Ceramides are the primary component of the top layer of the epidermis known as the stratum corneum (Latin for ‘horny layer’). Ceramides combine with cholesterol and saturated fatty acids to form this layer that helps prevent water loss. Hydrated skin is happy skin. It is important to drink plenty of fluids (minimum 64 ounces/day) as well as keep healthy levels of these components of the stratum corneum. The stratum corneum is:
- 50% ceramides
- 25% cholesterol
- 15% free fatty acids
- 15-20 cell layers thick (average)
Additionally, the stratum corneum serves as a strong barrier against the entry of microorganisms. With age there is a steady decline in the ceramide and cholesterol present in the stratum corneum. This makes the skin more prone to dryness and the penetration of different environmental irritants including bacteria. The stratum corneum is of different thickness depending on the area of the body it covers. It is thicker on the hands, feet, knees or elbows.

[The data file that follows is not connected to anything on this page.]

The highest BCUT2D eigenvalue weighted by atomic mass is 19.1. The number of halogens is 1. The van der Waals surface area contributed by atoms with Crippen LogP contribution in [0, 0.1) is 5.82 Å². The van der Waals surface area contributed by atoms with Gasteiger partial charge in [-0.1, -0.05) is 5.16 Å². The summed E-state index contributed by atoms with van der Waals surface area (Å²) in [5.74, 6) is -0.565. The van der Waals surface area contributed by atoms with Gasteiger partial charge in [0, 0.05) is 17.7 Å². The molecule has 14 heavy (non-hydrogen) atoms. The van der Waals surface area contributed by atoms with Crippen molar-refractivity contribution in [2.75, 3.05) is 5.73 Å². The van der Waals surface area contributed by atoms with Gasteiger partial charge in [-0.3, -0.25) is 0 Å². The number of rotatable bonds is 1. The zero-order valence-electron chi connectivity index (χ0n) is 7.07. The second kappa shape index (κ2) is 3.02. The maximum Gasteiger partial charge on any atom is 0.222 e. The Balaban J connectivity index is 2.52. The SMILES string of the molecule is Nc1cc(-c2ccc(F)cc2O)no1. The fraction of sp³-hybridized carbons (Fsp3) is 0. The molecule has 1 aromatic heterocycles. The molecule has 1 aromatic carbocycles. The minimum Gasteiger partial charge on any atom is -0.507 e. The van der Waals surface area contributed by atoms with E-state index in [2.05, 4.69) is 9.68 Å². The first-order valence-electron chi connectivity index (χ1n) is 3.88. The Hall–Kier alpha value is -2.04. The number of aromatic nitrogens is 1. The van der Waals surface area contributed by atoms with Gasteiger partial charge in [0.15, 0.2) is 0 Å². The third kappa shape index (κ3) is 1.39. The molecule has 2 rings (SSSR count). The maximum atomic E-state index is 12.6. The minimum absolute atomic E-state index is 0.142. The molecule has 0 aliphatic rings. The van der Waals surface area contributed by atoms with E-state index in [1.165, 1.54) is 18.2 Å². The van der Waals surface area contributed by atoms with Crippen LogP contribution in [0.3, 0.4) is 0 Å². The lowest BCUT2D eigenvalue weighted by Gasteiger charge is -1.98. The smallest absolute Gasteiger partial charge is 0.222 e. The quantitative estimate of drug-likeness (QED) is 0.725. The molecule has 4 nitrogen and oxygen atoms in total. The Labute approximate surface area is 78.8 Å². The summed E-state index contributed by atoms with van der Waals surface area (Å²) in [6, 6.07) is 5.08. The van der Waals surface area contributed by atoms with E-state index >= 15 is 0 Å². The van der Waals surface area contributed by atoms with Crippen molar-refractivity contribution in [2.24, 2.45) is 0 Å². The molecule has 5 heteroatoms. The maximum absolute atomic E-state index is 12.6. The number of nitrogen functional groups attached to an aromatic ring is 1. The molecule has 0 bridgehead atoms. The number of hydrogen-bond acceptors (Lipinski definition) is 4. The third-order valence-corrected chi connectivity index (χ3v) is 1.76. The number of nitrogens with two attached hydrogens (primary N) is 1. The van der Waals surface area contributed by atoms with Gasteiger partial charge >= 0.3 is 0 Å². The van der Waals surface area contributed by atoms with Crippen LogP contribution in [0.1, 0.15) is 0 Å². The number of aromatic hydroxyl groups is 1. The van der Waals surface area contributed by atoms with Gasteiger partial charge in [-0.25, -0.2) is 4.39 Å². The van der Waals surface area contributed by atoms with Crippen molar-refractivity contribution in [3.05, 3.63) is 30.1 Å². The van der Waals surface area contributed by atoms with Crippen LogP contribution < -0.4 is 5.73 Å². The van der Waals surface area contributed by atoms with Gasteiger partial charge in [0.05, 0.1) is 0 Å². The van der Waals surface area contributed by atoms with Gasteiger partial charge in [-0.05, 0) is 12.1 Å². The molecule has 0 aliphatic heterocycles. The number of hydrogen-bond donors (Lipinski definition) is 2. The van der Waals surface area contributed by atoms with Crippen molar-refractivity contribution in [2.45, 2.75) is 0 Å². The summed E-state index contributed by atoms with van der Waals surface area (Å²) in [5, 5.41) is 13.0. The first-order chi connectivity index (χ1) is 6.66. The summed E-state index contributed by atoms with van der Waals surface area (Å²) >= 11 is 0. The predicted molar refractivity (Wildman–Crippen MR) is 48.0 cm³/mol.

One of the best ways to keep this skin layer functioning well is to apply skin care products containing ceramides directly onto the skin surface. Products with a rich supply of ceramides both strengthen and refresh the skin surface, making it moist and more resistant to the external environment.
Ceramides in skin care products typically come from plants or are synthetic. Both forms have been studied and neither has been proven to work significantly better than the other. Of the nine identified, nearly every type can be found in different skin care products. They typically are present in moisturizers but may also be in serums or lotions.
Names for Ceramides seen in skin care:
- Ceramide AP
- Ceramide EOP
- Ceramide NG
- Ceramide NP
- Ceramide NS
Moisture is very important to your skin. Ceramides are an important ingredient to consider in your skin care regime to keep this very top layer of your skin both protecting your skin while holding in precious moisture.
Dean M. Tomasello, MD